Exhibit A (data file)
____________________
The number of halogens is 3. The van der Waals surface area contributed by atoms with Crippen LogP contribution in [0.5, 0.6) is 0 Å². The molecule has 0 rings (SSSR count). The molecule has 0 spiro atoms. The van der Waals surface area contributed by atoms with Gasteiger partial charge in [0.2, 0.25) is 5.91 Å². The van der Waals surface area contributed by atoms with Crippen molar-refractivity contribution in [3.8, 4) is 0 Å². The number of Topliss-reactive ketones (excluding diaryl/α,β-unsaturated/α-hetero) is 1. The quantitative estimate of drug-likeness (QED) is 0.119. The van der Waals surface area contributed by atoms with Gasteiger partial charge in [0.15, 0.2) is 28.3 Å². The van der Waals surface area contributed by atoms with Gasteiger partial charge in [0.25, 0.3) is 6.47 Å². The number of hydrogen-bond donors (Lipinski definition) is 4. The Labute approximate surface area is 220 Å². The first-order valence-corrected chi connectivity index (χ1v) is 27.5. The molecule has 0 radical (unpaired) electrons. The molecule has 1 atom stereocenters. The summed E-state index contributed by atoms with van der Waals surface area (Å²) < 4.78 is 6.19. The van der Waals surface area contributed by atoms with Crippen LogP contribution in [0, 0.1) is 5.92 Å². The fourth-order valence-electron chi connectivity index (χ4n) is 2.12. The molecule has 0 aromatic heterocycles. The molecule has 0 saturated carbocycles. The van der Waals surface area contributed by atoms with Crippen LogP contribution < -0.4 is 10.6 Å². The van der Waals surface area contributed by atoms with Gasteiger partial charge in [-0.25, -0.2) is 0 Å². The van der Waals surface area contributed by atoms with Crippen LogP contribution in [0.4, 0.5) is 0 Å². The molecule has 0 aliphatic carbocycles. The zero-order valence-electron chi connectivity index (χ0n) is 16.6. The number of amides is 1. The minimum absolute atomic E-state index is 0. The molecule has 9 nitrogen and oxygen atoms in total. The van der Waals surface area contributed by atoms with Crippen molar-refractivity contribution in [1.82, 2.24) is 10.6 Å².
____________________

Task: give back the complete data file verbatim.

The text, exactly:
The number of halogens is 3. The van der Waals surface area contributed by atoms with Crippen LogP contribution in [0.5, 0.6) is 0 Å². The molecule has 0 rings (SSSR count). The molecule has 0 spiro atoms. The van der Waals surface area contributed by atoms with Gasteiger partial charge in [0.2, 0.25) is 5.91 Å². The van der Waals surface area contributed by atoms with Crippen molar-refractivity contribution in [3.8, 4) is 0 Å². The number of Topliss-reactive ketones (excluding diaryl/α,β-unsaturated/α-hetero) is 1. The quantitative estimate of drug-likeness (QED) is 0.119. The van der Waals surface area contributed by atoms with Gasteiger partial charge in [0.15, 0.2) is 28.3 Å². The van der Waals surface area contributed by atoms with Gasteiger partial charge in [0.25, 0.3) is 6.47 Å². The number of hydrogen-bond donors (Lipinski definition) is 4. The Labute approximate surface area is 220 Å². The first-order valence-corrected chi connectivity index (χ1v) is 27.5. The molecule has 0 radical (unpaired) electrons. The molecule has 1 atom stereocenters. The summed E-state index contributed by atoms with van der Waals surface area (Å²) < 4.78 is 6.19. The van der Waals surface area contributed by atoms with Crippen LogP contribution in [0, 0.1) is 5.92 Å². The fourth-order valence-electron chi connectivity index (χ4n) is 2.12. The molecule has 0 aromatic heterocycles. The molecule has 0 saturated carbocycles. The van der Waals surface area contributed by atoms with Crippen LogP contribution < -0.4 is 10.6 Å². The van der Waals surface area contributed by atoms with Gasteiger partial charge in [-0.25, -0.2) is 0 Å². The van der Waals surface area contributed by atoms with Crippen LogP contribution in [0.4, 0.5) is 0 Å². The molecule has 0 aliphatic carbocycles. The zero-order valence-electron chi connectivity index (χ0n) is 16.6. The number of amides is 1. The minimum absolute atomic E-state index is 0. The molecule has 9 nitrogen and oxygen atoms in total. The van der Waals surface area contributed by atoms with Crippen molar-refractivity contribution in [1.82, 2.24) is 10.6 Å².